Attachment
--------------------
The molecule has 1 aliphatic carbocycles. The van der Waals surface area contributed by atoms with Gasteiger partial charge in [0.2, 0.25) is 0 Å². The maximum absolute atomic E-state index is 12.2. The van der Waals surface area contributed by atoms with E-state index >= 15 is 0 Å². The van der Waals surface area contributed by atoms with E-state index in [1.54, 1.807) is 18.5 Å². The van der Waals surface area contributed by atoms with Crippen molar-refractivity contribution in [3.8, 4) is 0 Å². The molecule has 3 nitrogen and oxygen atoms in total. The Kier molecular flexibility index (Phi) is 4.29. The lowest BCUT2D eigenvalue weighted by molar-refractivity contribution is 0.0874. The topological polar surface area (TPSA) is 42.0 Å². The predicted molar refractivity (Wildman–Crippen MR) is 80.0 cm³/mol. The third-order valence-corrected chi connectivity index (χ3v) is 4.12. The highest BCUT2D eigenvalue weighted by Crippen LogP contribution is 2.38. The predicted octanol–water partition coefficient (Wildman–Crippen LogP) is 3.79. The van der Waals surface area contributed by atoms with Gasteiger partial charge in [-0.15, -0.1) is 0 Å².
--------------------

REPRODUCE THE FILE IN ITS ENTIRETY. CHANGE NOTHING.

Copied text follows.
The molecule has 1 aliphatic carbocycles. The van der Waals surface area contributed by atoms with Gasteiger partial charge in [0.2, 0.25) is 0 Å². The maximum absolute atomic E-state index is 12.2. The van der Waals surface area contributed by atoms with E-state index >= 15 is 0 Å². The van der Waals surface area contributed by atoms with E-state index in [1.54, 1.807) is 18.5 Å². The van der Waals surface area contributed by atoms with Crippen molar-refractivity contribution in [3.8, 4) is 0 Å². The molecule has 3 nitrogen and oxygen atoms in total. The Kier molecular flexibility index (Phi) is 4.29. The lowest BCUT2D eigenvalue weighted by molar-refractivity contribution is 0.0874. The topological polar surface area (TPSA) is 42.0 Å². The predicted molar refractivity (Wildman–Crippen MR) is 80.0 cm³/mol. The third-order valence-corrected chi connectivity index (χ3v) is 4.12. The highest BCUT2D eigenvalue weighted by Crippen LogP contribution is 2.38. The predicted octanol–water partition coefficient (Wildman–Crippen LogP) is 3.79. The van der Waals surface area contributed by atoms with Gasteiger partial charge in [-0.15, -0.1) is 0 Å².